On the ‘Material Conditions’ strand of Literature of the English Country House this week we’ve been thinking about the editorial processes involved in reconstructing early modern literature. In this very special post Week 1 Educator and Professor of Tudor Literature, Cathy Shrank, discusses textual variation and the significant judgement of editors.
A large part of my research life is currently devoted to scholarly editing, that is, producing versions of 16th- and early 17-century texts for 21st-century readers. The texts that I edit, study, and teach are often unstable objects, surviving and circulating in different versions. There are two main reasons for this: (1) deliberate revision (for example, by authors or theatre companies), which is part of the creative process; and (2) the inadvertent changes that arise from mistakes made when texts are copied by hand, or when compositors set the printed pages (each letter of an early printed book is produced by an individual piece of type, each of which is set manually).
Shakespeare’s plays offer some striking instances of deliberate revision. The earlier, quarto editions containing single plays often differ – sometimes quite markedly – from their later appearance in the folio collection of his Comedies, Histories, and Tragedies, published posthumously in 1623. Hamlet and King Lear are probably the best known examples, where the folio versions seem to represent more streamlined plays, trimmed for performance. But almost all of the plays which exist in both quarto and folio contain variants, even the smallest of which can affect how we perceive the plays.
Take A Midsummer Night’s Dream, first printed in quarto in 1600, where the final scene includes a character called Philostrate, who oversees the wedding entertainments. Hermia’s father, Egeus – who had opposed her marriage – is absent from the final celebratory scene. In the folio version, Egeus is on-stage and is given most of Philostrate’s lines; however, not one of these is addressed to his daughter. (Philostrate retains some lines, so Egeus’ presence on-stage in the folio cannot be due to the conflation of roles to reduce the size of the cast.) Whether Egeus’ presence on-stage is a reminder of his estrangement from his daughter or a sign of his reconciliation is dependent on performance, but by placing him on stage, the folio text opens up possibilities which are not available in the quarto.
Inadvertent errors tend to arise from a scribe or compositor misreading, mishearing, or misremembering the text they were reproducing. (It is not unusual for texts in manuscripts to result from memorial reconstruction, but even in the print shop, compositors – setting type at speed – would probably need to hold snippets of texts in their memory.) Mistakes in memorial reconstruction can be particularly hard to unravel, because the copyist will tend to ‘patch up’ what they have misremembered so that it makes some kind of sense. But even errors arising from misreading can be difficult to spot. Othello’s final speech, for instance, contains a reference to the ‘base Indian’ who ‘threw a pearl away’. Or at least, some editions and productions contain that line, which appears in the first edition of the play, the 1622 quarto. Others follow the folio, which refers to a ‘base Iudean’ (i.e. Judean, i/j being interchangeable in early modern spelling). Both make sense, and there would be no reason for an editor to think to question either ‘Indian’ or ‘Judean’, if it weren’t for the existence of the alternative version, which may arise from misreading the copy (‘n’ and ‘u’ are hard to distinguish in 16th- and 17th-century handwriting) or from a piece of turned type, ‘n’ or ‘u’ having been inserted upside-down in one or other version (‘Indean’ is a feasible early modern spelling of ‘Indian’).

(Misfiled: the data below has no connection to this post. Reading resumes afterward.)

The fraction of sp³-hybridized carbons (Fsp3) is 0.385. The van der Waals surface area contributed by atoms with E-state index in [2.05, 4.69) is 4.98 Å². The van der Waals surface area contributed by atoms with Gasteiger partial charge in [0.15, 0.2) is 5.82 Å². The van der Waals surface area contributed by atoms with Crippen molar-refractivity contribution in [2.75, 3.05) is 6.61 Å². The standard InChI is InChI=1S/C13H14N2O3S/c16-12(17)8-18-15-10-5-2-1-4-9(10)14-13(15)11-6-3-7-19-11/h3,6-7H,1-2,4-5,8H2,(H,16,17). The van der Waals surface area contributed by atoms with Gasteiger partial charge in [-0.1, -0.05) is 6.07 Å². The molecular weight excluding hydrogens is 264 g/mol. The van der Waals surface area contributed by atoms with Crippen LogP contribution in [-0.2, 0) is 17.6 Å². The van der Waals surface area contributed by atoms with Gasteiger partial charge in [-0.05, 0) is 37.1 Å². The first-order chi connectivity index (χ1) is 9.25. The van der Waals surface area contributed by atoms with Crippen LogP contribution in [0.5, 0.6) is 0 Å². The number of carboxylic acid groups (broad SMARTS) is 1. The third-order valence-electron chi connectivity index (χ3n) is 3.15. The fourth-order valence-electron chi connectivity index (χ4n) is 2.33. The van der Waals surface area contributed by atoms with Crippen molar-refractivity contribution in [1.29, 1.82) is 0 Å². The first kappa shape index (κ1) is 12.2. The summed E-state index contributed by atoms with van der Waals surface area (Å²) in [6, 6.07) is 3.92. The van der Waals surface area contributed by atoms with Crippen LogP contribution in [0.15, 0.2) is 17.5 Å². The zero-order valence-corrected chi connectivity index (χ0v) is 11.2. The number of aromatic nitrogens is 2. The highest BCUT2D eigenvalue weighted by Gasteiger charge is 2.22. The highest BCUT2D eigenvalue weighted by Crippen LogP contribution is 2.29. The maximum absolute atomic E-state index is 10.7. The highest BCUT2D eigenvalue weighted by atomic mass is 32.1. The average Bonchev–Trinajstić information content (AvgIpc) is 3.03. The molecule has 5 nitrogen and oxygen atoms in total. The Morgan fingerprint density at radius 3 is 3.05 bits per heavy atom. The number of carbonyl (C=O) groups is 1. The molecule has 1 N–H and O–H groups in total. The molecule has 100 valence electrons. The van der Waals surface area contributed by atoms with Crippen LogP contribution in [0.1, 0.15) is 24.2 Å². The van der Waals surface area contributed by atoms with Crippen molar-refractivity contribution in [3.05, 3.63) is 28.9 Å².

Textual variance is not a phenomenon restricted to the 16th and 17th centuries, however. The American writer Richard Ford (author of The Sportswriter and it sequel, Independence Day) wrote a piece, ‘Where does writing come from?’, published in The Granta in 1998. In this, he describes how pleased he was to read a review which applauded his choice of adjectives, singling out ‘old-eyed’ for particular praise. Not long after, while sorting manuscripts in his attic, Ford suddenly noticed that ‘in the rounds of fatigued retyping that used to precede a writer’s final sign-off on a book in the days before word processors, the original and rather dully hybridized ‘cold-eyed’ had somehow lost its ‘c’ and become ‘old-eyed’, only nobody’d noticed since they both made a kind of sense’. The word choice lauded by the critic wasn’t Ford’s at all, and the work thus exists in two different states: the author’s original, and the published version which unintentionally departs from this.
Ford’s anecdote helps remind us that that the books we read are co-produced. As Roger Stoddard notes: ‘Whatever they may do, authors do not write books. Books are not written at all. They are manufactured by scribes and other artisans, by mechanics and engineers, and by printing presses and other machines’. To this list of people who intervene between the text that the author writes and the books that we read (or plays that we see), I would also add the category of ‘editor’, not least because it is the role of an editor (1) to decide which version of a text is presented to the reader, and (2) to spot and correct any inadvertent errors.
The judgements editors make are sometimes done silently (particularly the case with choices about punctuation), or at best they are often unobtrusive, discussed in explanatory notes (easily overlooked), or in textual notes, relegated to an appendix (really easily overlooked). As readers, we therefore need to be aware of the power of editors: the decisions they make are not neutral, and they shape the books we read.
Morphology and the Book from an American Perspective’, Printing History, 17 (1987), pp. 2-14, at p. 4.